“We will: Scrap unfair tuition fees for all students taking their first degree, including those studying part-time, saving them over £10,000 each” – Liberal Democrat Manifesto 2010
“You can’t always get what you want...” – Mick Jagger
I suppose it is a testament to how much can be done over such a short space of time. Five days, and the country and its political landscape was changed, for good or worse. Since then the Liberal Democrats have come under fire for pretty much every move the government has made. David Cameron could sneeze and Nick Clegg would get accused of being covered with disease. Nothing though quite compares to the hurricane of abuse from the media and the public over the proposed rise in tuition fees. Instead of hurricane, shit storm would probably be a more apt phrase. The only thing is though, this time we deserve it.
I know people are going to say to me that I should look at the Browne report more carefully and I have done so, and there is no doubt that in many ways it is progressive. Part timers will find life a little easier and people from poorer backgrounds could find they don’t have to pay anything at all once they graduate. The only problem is, for most people the fees are set to rise and that’s not our policy. Our policy is to abolish tuition fees. When we knocked on people’s doors during canvassing at election time, we didn’t say “we have a progressive plan for tuition fees”, we said “You know those tuition fees, consider them gone”.
I’m fully aware we are in a coalition and that we have to compromise, but that doesn’t mean we should abandon party policy just so we don’t upset our partners. If we turned the tables hypothetically for a moment – if the proposal was to abolish tuition fees and we were in this coalition, would the Tories be considering voting yes or abstaining? I think not, I think they would vote no – because that is not what their party believes in. Take AV as another example. The Tories are set to launch their NO campaign while we have our YES campaign. The Tories aren’t joining us on AV, so why should we join them on tuition fees? I really hope it’s not because we are easily convinced.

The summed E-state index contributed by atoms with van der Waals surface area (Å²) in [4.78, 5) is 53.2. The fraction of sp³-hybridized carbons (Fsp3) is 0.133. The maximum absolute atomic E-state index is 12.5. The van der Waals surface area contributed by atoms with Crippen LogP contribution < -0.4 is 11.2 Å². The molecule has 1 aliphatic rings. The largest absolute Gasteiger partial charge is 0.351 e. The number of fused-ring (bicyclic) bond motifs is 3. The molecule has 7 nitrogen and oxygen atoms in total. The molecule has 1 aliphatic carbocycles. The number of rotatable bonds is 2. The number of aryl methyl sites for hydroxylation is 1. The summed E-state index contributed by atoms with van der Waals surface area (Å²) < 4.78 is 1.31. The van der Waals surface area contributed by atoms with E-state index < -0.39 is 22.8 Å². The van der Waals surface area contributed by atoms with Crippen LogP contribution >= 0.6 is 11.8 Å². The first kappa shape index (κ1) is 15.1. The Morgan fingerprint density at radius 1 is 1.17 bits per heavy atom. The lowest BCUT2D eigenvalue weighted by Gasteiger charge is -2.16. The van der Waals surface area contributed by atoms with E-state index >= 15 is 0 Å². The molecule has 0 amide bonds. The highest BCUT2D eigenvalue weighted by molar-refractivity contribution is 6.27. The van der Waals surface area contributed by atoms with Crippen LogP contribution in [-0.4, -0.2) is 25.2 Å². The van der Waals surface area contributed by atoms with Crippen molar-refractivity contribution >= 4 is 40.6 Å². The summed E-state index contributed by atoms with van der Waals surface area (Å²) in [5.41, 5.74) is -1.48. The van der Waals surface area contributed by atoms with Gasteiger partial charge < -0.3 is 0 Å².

I’ll say again that there are a few upsides to these proposals, but the bottom line is that this is not what we stand for or is even close to our policy. If this was a Labour government I have no doubt they would be doing the exact same thing, which is why whenever they complain about us selling out I get closer to anger induced arrhythmia. Listening to them complain about the VAT rise makes me want to hit them in head with Alistair Darling. If this was an outright Conservative government I think things would be a hell of a lot worse – it wouldn’t have surprised me if the cap on tuition fees would have been removed altogether.
No doubt some of these proposals are good, but I agree with our MP for Withington John Leech, our Party President Tim Farron and many other MPs that the Lib Dems should stand by their campaign promise and vote NO. Vote YES and the riots will get worse, ABSTAIN and it will look like we’re running away, but vote NO and watch those student voters come back. I promise you.
“...But if you try sometimes you might find, you get what you need.”